Heidi counsels emerging growth companies and investors on a range of transactional matters, from venture capital financings to mergers and acquisitions, technology transfers, and general business matters. As a corporate lawyer, she acts as outside general counsel for start-ups, providing legal, business, and strategic advice throughout their life cycle, including start-up structure formation, day-to-day operations, corporate governance, employment matters, and cross-border transactions. Heidi represents venture capital funds and strategic investors in connection with their equity investments in emerging growth companies and token investments. She works with a wide range of high-technology clients and has a particular focus on disruptive technologies, digital media, cleantech, SaaS, fintech, cybersecurity, crypto, and Web3.

Stephanie Drumm, Associate • Murray Indick, Partner—Corporate
Morrison Foerster

Describe your practice area and what it entails.

Stephanie: I work with MoFo’s Emerging Companies and Venture Capital Practice group, focusing on representation of both venture capital funds and venture-backed startups and emerging companies. On a day-to-day basis, I serve as the point of contact for these clients for all legal questions that arise and lead and support investment transactions and securities offerings.

Murray: MoFo’s ECVC practice is one of the leading practices among global law firms. We represent entrepreneurs and companies from formation through late-stage venture financing and exit, and we also represent investors in such businesses (ranging from high-net-worth individuals to venture capital and sovereign wealth funds). Our team works across the complete life cycle of our ECVC clients: corporate, commercial contracts, IP (patent and trademark), tax, employment/labor, finance (equity, debt, and venture debt), and many specialized areas of the law.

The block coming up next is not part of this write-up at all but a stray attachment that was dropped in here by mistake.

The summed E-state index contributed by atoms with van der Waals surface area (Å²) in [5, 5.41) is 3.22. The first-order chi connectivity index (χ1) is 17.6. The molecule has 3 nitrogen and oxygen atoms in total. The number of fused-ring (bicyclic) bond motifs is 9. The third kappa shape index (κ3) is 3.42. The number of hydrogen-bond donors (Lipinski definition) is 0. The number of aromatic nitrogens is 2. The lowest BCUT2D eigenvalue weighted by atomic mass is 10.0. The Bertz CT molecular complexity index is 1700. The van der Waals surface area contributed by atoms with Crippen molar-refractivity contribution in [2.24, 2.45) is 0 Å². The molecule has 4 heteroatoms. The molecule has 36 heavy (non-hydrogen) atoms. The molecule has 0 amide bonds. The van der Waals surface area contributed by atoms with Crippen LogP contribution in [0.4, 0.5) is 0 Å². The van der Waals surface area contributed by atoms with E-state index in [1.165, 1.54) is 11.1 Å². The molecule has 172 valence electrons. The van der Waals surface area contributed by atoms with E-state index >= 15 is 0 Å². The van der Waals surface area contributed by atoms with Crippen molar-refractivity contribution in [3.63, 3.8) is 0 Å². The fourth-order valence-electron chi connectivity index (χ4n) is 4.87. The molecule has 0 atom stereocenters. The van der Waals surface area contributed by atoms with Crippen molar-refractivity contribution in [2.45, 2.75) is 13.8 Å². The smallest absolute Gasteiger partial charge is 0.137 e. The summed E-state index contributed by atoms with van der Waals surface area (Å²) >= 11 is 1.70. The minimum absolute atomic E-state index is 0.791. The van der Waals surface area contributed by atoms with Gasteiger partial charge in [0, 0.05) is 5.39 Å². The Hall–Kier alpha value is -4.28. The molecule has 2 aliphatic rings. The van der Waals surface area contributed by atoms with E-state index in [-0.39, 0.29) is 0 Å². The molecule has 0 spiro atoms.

What types of clients do you represent?

Stephanie: I represent venture capital funds raising anywhere from $10 million to $500 million for investment in emerging companies in a variety of industry sectors, including finance, insurance, digital assets, health care, and technology. I also represent startups ranging in size from day one of operations and getting things off the ground (many coming out of Y Combinator), to unicorns going through phases of rapid growth and preparation for an exit transaction.

What types of cases/deals do you work on?

Stephanie: On fund formations, I work on the fund governing documents, including drafting and negotiating fund limited partnership agreements and investor agreements, and upper-tier general partner and manager agreements. I also work on general fund operations, including advisor agreements, employee agreements, carried interest awards, and general commercial contracts. On the emerging companies side of my practice, my days are spent drafting general corporate documents, employee equity documentation, and board materials; managing company capitalization tables; negotiating venture financing term sheets and investment documentation; ensuring compliance with operating covenants and restrictions under investor documentation and credit facilities; and generally advising on all corporate and securities matters that arise.

How did you choose this practice area?

Stephanie: I was a paralegal prior to law school, and based on that experience, I knew I wanted to practice corporate law. My law school offered a class on venture capital and private equity, introducing me to the venture world, which I found to be an incredibly intriguing subset of corporate law. I earned a certificate in entrepreneurial law in addition to my law degree, began working with startups immediately out of law school, and never looked back.

Murray: I think it is incredibly fun to partner with leaders of disruptive businesses. It keeps me young and on my toes!